My second—and more serious—concern is Nyman’s skating agility. He lacks NHL-level movement skills. He plays a bit stiff and hunched over, which limits his ability to rapidly react to passes or mirror opponents in coverage. His skating stride serves him in a straight line on the rush but is a major limitation in traffic or in a defensive posture. Will he be able to play fast enough to use his shot and physicality or will he be stuck chasing the play? The major caveat here is that I’ve only watched about 50 minutes of Nyman’s play in these international games, but based on what I’ve seen, I am concerned that, absent improvement, his skating will limit his chances to earn a role at the NHL level.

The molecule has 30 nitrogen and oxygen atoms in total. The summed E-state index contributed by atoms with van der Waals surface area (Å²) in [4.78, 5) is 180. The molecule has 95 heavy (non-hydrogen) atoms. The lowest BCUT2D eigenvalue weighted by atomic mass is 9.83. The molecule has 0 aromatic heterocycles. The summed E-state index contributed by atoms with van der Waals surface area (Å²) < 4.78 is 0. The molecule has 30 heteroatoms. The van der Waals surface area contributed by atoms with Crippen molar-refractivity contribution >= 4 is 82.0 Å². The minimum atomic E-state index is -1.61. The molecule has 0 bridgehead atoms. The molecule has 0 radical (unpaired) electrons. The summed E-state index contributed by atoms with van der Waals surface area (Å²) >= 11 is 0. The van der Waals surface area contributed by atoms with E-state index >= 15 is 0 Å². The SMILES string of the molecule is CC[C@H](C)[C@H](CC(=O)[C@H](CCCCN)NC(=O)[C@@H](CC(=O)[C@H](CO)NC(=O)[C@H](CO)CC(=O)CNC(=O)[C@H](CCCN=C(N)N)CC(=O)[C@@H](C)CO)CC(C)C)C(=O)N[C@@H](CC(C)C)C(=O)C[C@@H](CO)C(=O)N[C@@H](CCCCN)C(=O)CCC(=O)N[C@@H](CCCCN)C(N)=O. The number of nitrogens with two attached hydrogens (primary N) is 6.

So, where does this leave us with Nyman? First, it is important to remember he is still young and is currently signed through 2023-24 with Liiga club team Ilves. So, the Finn has another year and a half to work on the rough areas of his game before any decision needs to be made about bringing him over to the United States.

Optimistically, the narrower North American ice surface (when compared with the wider international sheets used in Liiga) should allow Nyman to leverage his physicality and reach and incrementally decrease his mobility concerns. Pair that with hard-trained development of his four-way skating agility and you could have an effective defensive player proficient at denying zone entries and forcing the puck out of the defensive zone along the boards. And, on offense, you would have a legitimate top-six goal-scoring winger when paired with proper playmakers.

Pessimistically, he cannot overcome his mobility concerns and tops out as borderline AHL/NHL player for a few years before returning to Europe for the balance of his career.